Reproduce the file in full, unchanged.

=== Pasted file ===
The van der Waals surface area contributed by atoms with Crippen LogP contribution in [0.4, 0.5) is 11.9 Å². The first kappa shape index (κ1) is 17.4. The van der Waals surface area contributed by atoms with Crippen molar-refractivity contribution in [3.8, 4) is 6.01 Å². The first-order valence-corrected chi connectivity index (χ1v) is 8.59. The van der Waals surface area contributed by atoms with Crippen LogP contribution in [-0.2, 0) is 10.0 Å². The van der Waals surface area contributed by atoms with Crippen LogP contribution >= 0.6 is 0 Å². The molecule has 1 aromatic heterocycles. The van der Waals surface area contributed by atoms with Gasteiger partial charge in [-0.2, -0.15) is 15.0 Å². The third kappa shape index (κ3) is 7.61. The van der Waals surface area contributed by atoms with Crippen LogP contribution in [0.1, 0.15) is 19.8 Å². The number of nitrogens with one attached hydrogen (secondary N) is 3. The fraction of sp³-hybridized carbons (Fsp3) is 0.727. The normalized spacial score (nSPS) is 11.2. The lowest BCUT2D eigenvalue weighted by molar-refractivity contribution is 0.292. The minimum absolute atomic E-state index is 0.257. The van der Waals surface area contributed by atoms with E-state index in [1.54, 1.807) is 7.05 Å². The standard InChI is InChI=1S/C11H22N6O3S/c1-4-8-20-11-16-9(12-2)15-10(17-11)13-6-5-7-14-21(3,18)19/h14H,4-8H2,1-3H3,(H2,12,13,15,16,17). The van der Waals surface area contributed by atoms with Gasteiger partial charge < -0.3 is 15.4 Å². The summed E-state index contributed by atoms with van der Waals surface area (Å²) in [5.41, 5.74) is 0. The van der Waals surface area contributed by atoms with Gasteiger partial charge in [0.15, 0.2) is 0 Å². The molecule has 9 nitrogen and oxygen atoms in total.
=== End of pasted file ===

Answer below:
The van der Waals surface area contributed by atoms with Crippen LogP contribution in [0.4, 0.5) is 11.9 Å². The first kappa shape index (κ1) is 17.4. The van der Waals surface area contributed by atoms with Crippen molar-refractivity contribution in [3.8, 4) is 6.01 Å². The first-order valence-corrected chi connectivity index (χ1v) is 8.59. The van der Waals surface area contributed by atoms with Crippen LogP contribution in [-0.2, 0) is 10.0 Å². The van der Waals surface area contributed by atoms with Crippen LogP contribution >= 0.6 is 0 Å². The molecule has 1 aromatic heterocycles. The van der Waals surface area contributed by atoms with Gasteiger partial charge in [-0.2, -0.15) is 15.0 Å². The third kappa shape index (κ3) is 7.61. The van der Waals surface area contributed by atoms with Crippen LogP contribution in [0.1, 0.15) is 19.8 Å². The number of nitrogens with one attached hydrogen (secondary N) is 3. The fraction of sp³-hybridized carbons (Fsp3) is 0.727. The normalized spacial score (nSPS) is 11.2. The lowest BCUT2D eigenvalue weighted by molar-refractivity contribution is 0.292. The minimum absolute atomic E-state index is 0.257. The van der Waals surface area contributed by atoms with E-state index in [1.54, 1.807) is 7.05 Å². The standard InChI is InChI=1S/C11H22N6O3S/c1-4-8-20-11-16-9(12-2)15-10(17-11)13-6-5-7-14-21(3,18)19/h14H,4-8H2,1-3H3,(H2,12,13,15,16,17). The van der Waals surface area contributed by atoms with Gasteiger partial charge < -0.3 is 15.4 Å². The summed E-state index contributed by atoms with van der Waals surface area (Å²) in [5.41, 5.74) is 0. The van der Waals surface area contributed by atoms with Gasteiger partial charge in [0.15, 0.2) is 0 Å². The molecule has 9 nitrogen and oxygen atoms in total.